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Nonprofits to benefit from record Neuse River Bridge Run turnout

Submitted by admin on Monday, 18 October 2010No Comment

 Nonprofits to benefit from record Neuse River Bridge Run turnout

It was barely daybreak Saturday when runners in the first division race in the Neuse River Bridge Run took off, led by a group of disabled athletes on handcycles from the Team Hope for the Warriors in the annual event’s first half-marathon.

Hope abounded in all divisions as 1,001 participants — a record number for the event for nonprofit awareness and fundraising — dashed over all of the bridges at the confluence of the Neuse and Trent rivers and into the sunrise.

Wayne Taylor, 59, of Greenville, ran his fourth half-marathon for the ORuBO Team. the name stands for Oakmont Runners for Bo, a 16-year-old boy at Taylor’s church who was going to run the Disney Marathon with him “but didn’t make it.” He was killed in an automobile accident before the event, so his friends keep running for him.

The TarSox, a growing New Bern team in Tar Heel blue shirts with a Boston Red Sox accent, ran in the half-marathon and the 10K and 5K races that followed with hope and purpose of its own.

The group, led by Boston Marathon veteran Lynne Davenport of Trent Woods, included her 14-year-old daughter Blair and a host of friends who run to honor husband and father Scott Davenport, who died in June from complications of cancer. the founder of Davco Energy Systems had been a Tar Heel and Red Sox fan. He threw the season-opening pitch in March for the Sox with a stage IV cancer diagnosis hanging over his head and strength and inspiration still running through his veins.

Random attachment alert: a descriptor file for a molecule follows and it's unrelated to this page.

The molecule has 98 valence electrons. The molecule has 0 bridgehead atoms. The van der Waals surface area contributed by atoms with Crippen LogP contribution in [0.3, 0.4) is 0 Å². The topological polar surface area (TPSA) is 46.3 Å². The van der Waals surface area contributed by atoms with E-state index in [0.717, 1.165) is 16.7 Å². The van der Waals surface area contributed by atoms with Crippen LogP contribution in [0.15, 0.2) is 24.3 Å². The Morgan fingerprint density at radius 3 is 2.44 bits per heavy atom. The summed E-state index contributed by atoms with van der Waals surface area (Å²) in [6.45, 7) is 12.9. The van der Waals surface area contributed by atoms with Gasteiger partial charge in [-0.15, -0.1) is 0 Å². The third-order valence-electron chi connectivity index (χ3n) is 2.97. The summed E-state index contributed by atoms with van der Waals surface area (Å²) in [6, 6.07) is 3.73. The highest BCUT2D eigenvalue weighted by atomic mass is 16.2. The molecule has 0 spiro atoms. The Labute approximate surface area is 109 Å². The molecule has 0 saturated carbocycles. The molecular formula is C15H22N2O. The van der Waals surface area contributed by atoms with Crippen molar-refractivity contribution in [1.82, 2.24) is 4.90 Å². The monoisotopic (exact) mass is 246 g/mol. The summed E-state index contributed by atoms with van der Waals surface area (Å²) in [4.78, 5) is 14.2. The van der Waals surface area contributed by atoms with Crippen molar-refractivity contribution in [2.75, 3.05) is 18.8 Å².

The TarSox raise money for charities, including the American Cancer Society.

The finish line folks were not even looking for returning runners when Beth Floyd of Swansboro flew out of nowhere past unofficial counters registering 36.3 minutes for the 10K race.

The trim runner in Halloween black and orange turned heads at that speed, but the 36-year-old runner’s official time and the race’s best, came in at 35:59, more than three minutes ahead of Scott McCann, 29, in second, and Blake Hollister, 16, in third.

“I enjoy running and I’m faster without pushing two kids in the stroller,” Floyd said. “I’m just getting back in shape.”

Half-marathon winners in the handicapped division were Matthew Austin, 27, and Chris Hedgcorth, 45. In regular running, Chris Reighn, 38, came in first; Leon Lajreniere, 40, second; and Tyler Pake, 27, third.

Top placers in the 5K race were Frank Wood, 15, first; Ben Hancock, 50, second; and Trey Tuten, 20, third.

There were many winners, particularly the nonprofit groups that will further benefit from the returns of the record turnout. Beneficiaries include the Craven Arts Council, Craven Community College Foundation, Craven Regional Medical Center Foundation, Mediation Center of Eastern Carolina, MERCI Clinic, Promise Place, Religious Community Services and the Twin Rivers YMCA.

“it was a wonderful success,” said Jim Bisbee, president of the Bridge Run board that organized the event. “We’ve had nothing but positive feedback and such great support from sponsor CarolinaEast Health Systems.” 

Sue Book can be reached at 252-635-5665 or sbook@freedomenc.com.

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